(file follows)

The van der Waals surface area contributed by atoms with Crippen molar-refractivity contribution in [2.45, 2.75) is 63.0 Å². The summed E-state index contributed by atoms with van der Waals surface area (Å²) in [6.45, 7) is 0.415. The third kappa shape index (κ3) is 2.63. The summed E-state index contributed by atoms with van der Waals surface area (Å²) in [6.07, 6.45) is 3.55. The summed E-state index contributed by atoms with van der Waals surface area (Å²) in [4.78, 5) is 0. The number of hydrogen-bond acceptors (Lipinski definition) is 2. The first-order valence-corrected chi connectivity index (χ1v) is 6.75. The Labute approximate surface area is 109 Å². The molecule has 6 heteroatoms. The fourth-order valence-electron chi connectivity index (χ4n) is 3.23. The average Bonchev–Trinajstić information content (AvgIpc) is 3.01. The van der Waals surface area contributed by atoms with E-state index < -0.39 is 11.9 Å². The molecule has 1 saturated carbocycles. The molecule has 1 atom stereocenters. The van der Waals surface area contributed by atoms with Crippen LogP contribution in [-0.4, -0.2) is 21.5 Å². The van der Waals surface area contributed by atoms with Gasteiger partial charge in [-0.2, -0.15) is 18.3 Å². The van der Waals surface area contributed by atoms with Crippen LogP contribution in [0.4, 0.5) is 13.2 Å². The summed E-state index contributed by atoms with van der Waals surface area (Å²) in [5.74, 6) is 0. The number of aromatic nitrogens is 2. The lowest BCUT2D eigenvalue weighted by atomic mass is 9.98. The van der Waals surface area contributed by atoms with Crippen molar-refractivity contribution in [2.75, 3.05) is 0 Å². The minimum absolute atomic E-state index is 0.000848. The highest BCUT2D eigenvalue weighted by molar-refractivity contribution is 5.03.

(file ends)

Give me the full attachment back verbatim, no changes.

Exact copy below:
The van der Waals surface area contributed by atoms with Crippen molar-refractivity contribution in [2.45, 2.75) is 63.0 Å². The summed E-state index contributed by atoms with van der Waals surface area (Å²) in [6.45, 7) is 0.415. The third kappa shape index (κ3) is 2.63. The summed E-state index contributed by atoms with van der Waals surface area (Å²) in [6.07, 6.45) is 3.55. The summed E-state index contributed by atoms with van der Waals surface area (Å²) in [4.78, 5) is 0. The number of hydrogen-bond acceptors (Lipinski definition) is 2. The first-order valence-corrected chi connectivity index (χ1v) is 6.75. The Labute approximate surface area is 109 Å². The molecule has 6 heteroatoms. The fourth-order valence-electron chi connectivity index (χ4n) is 3.23. The average Bonchev–Trinajstić information content (AvgIpc) is 3.01. The van der Waals surface area contributed by atoms with E-state index < -0.39 is 11.9 Å². The molecule has 1 saturated carbocycles. The molecule has 1 atom stereocenters. The van der Waals surface area contributed by atoms with Crippen LogP contribution in [-0.4, -0.2) is 21.5 Å². The van der Waals surface area contributed by atoms with Gasteiger partial charge in [-0.2, -0.15) is 18.3 Å². The van der Waals surface area contributed by atoms with Crippen LogP contribution in [0.4, 0.5) is 13.2 Å². The summed E-state index contributed by atoms with van der Waals surface area (Å²) in [5.74, 6) is 0. The number of aromatic nitrogens is 2. The lowest BCUT2D eigenvalue weighted by atomic mass is 9.98. The van der Waals surface area contributed by atoms with Crippen molar-refractivity contribution in [2.75, 3.05) is 0 Å². The minimum absolute atomic E-state index is 0.000848. The highest BCUT2D eigenvalue weighted by molar-refractivity contribution is 5.03.